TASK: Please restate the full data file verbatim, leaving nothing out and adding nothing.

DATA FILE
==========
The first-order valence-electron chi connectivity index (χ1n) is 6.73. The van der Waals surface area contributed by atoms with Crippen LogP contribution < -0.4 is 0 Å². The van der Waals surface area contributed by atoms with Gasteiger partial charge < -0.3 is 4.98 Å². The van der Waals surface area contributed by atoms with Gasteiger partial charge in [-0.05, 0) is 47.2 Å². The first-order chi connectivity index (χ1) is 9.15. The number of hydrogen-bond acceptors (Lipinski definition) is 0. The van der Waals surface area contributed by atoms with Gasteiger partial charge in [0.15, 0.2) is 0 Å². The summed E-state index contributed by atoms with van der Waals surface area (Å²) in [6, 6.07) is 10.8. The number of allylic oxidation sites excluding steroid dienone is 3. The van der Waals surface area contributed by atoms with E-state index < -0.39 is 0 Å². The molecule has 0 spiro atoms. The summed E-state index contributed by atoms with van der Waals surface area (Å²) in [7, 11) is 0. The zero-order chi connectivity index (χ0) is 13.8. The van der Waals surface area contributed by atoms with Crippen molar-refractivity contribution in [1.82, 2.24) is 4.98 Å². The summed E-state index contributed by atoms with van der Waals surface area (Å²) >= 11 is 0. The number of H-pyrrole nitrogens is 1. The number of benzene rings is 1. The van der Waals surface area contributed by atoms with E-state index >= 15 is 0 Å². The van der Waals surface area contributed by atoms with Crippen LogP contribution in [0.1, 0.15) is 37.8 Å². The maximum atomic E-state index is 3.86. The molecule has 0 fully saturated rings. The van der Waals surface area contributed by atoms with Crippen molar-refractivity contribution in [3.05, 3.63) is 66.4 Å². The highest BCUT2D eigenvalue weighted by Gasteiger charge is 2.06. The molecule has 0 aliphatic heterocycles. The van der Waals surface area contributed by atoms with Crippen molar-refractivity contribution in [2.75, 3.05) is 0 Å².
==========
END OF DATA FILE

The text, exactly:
The first-order valence-electron chi connectivity index (χ1n) is 6.73. The van der Waals surface area contributed by atoms with Crippen LogP contribution < -0.4 is 0 Å². The van der Waals surface area contributed by atoms with Gasteiger partial charge < -0.3 is 4.98 Å². The van der Waals surface area contributed by atoms with Gasteiger partial charge in [-0.05, 0) is 47.2 Å². The first-order chi connectivity index (χ1) is 9.15. The number of hydrogen-bond acceptors (Lipinski definition) is 0. The van der Waals surface area contributed by atoms with Gasteiger partial charge in [0.15, 0.2) is 0 Å². The summed E-state index contributed by atoms with van der Waals surface area (Å²) in [6, 6.07) is 10.8. The number of allylic oxidation sites excluding steroid dienone is 3. The van der Waals surface area contributed by atoms with E-state index < -0.39 is 0 Å². The molecule has 0 spiro atoms. The summed E-state index contributed by atoms with van der Waals surface area (Å²) in [7, 11) is 0. The zero-order chi connectivity index (χ0) is 13.8. The van der Waals surface area contributed by atoms with Crippen molar-refractivity contribution in [1.82, 2.24) is 4.98 Å². The summed E-state index contributed by atoms with van der Waals surface area (Å²) >= 11 is 0. The number of H-pyrrole nitrogens is 1. The number of benzene rings is 1. The van der Waals surface area contributed by atoms with E-state index >= 15 is 0 Å². The van der Waals surface area contributed by atoms with Crippen LogP contribution in [0.1, 0.15) is 37.8 Å². The maximum atomic E-state index is 3.86. The molecule has 0 fully saturated rings. The van der Waals surface area contributed by atoms with Crippen molar-refractivity contribution in [3.05, 3.63) is 66.4 Å². The highest BCUT2D eigenvalue weighted by Gasteiger charge is 2.06. The molecule has 0 aliphatic heterocycles. The van der Waals surface area contributed by atoms with Crippen molar-refractivity contribution in [2.75, 3.05) is 0 Å².